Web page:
Avian flu is infecting U.S. poultry flocks. It could affect the price of chicken, too
Ready for more bad infectious diseases news? There's an outbreak of bird flu making its way into U.S. poultry flocks. If the virus continues to spread, it could affect poultry prices — already higher amid widespread inflation.
The price of chicken breasts this week averaged $3.63 per pound at U.S. supermarkets — up from $3.01 a week earlier and $2.42 at this time last year, the Agriculture Department says.
This week an outbreak was confirmed at a commercial flock in Nebraska, causing 570,000 broiler chickens to be destroyed. In Delaware and Maryland, more than two million birds at commercial poultry flocks have been affected.
In South Dakota, an outbreak last week led to the killing of 85,000 birds. An outbreak confirmed March 14 at a commercial operation in Wisconsin meant more than 2.7 million egg-laying chickens were killed.
The latest data from the USDA show 59 confirmed sites of avian flu across commercial and backyard flocks in 17 states since the start of the year. That figure includes chickens, turkey and other poultry.
The USDA identified a case of avian flu in a wild bird in mid-January, the first detection of the virus in wild birds in the U.S. since 2016. Wild birds can spread the virus to commercial and backyard flocks. By Feb. 9, the virus had been identified in a commercial flock in Indiana.
There have since been hundreds of confirmed cases of wild birds infected with avian flu.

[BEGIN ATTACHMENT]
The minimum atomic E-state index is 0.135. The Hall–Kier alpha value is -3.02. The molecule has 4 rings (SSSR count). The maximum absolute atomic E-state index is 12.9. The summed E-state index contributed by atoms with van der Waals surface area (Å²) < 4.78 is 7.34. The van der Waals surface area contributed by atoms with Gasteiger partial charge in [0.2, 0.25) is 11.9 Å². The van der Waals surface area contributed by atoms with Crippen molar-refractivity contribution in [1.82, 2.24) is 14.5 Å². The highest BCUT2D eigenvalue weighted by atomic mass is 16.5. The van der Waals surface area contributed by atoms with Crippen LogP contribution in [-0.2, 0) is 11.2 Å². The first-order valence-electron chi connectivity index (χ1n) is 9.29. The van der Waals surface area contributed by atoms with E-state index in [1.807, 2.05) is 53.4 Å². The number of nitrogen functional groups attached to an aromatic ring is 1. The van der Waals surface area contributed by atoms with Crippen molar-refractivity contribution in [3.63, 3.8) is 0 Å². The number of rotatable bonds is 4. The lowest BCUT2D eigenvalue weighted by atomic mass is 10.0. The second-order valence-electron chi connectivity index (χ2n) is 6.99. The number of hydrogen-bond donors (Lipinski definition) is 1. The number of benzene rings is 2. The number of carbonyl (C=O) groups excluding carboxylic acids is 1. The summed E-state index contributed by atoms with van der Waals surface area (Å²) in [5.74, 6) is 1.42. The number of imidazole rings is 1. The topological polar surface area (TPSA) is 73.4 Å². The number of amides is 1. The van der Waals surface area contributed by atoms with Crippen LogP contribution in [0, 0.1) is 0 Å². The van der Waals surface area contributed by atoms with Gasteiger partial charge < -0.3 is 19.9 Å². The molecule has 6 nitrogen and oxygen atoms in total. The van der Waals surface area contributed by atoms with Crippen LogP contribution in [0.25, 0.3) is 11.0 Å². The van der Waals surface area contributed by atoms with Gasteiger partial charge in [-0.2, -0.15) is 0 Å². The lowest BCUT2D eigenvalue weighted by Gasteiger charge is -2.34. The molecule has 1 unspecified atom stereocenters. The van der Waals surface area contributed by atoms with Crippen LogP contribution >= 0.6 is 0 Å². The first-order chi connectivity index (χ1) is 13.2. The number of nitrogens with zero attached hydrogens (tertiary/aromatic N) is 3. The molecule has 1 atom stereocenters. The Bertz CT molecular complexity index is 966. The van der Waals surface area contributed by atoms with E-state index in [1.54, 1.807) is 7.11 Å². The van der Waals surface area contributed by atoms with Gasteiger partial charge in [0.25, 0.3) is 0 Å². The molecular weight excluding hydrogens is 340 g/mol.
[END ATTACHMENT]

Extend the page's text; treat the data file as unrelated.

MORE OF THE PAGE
The last major avian flu outbreak in the U.S. was from December 2014 to June 2015, when more than 50 million chickens and turkeys either died from highly pathogenic avian influenza (HPAI) or were destroyed to stop its spread.
During that outbreak, chicken breast prices increased 17%, according to agriculture data company Gro Intelligence. But at the same time, prices for cuts of chicken geared toward the export market actually dropped due to bans on importing U.S. poultry in countries including China, South Korea, Cuba and Mexico. So the cost of leg quarters, for instance, dropped 18%, according to the data. Poultry prices — especially for eggs and turkey — were affected for years, the company reports.
The impact on prices this time depends on how widespread the flu becomes
Whether the 2022 avian flu will affect the price of eggs and poultry depends on how widespread it becomes, says Ron Kean, a poultry science expert at the University of Wisconsin-Madison Department of Animal and Dairy Sciences.
"In 2015, we did see quite an increase in egg prices," Kean told Wisconsin Public Radio. "The chicken meat wasn't severely affected at that time. We did see quite a loss in turkeys, so turkey prices went up. So, we'll see. If a lot of farms contract this, then we could see some real increases in price."
What's the risk to humans from this bird flu? Not much so far, says the Centers for Disease Control and Prevention.
According to the CDC's most recent update on March 7, the H5N1 bird flu poses a low risk to the public, and is currently "primarily an animal health issue." The CDC notes that some people may have job-related or recreational exposures to birds that put them at higher risk of infection.
You can't get avian flu from eating poultry or eating eggs that are properly prepared and cooked, the USDA explains. The chance of infected poultry entering the food chain is extremely low, the agency says, because of its food inspection program and avian flu response plan.
"All poultry products for public consumption are inspected for signs of disease both before and after slaughter," the USDA notes, and avian flu causes a rapid onset of symptoms in poultry.
For producers who suspect their flock may be affected by avian flu, the USDA has a guide to the warning signs, including a sudden increase in bird deaths, lack of energy and appetite, and a decrease in egg production. If a flock is found to be infected by bird flu, the USDA moves quickly — within 24 hours — to assist producers to destroy the flock and prevent the virus from spreading. Copyright 2022 NPR. To see more, visit https://www.npr.org.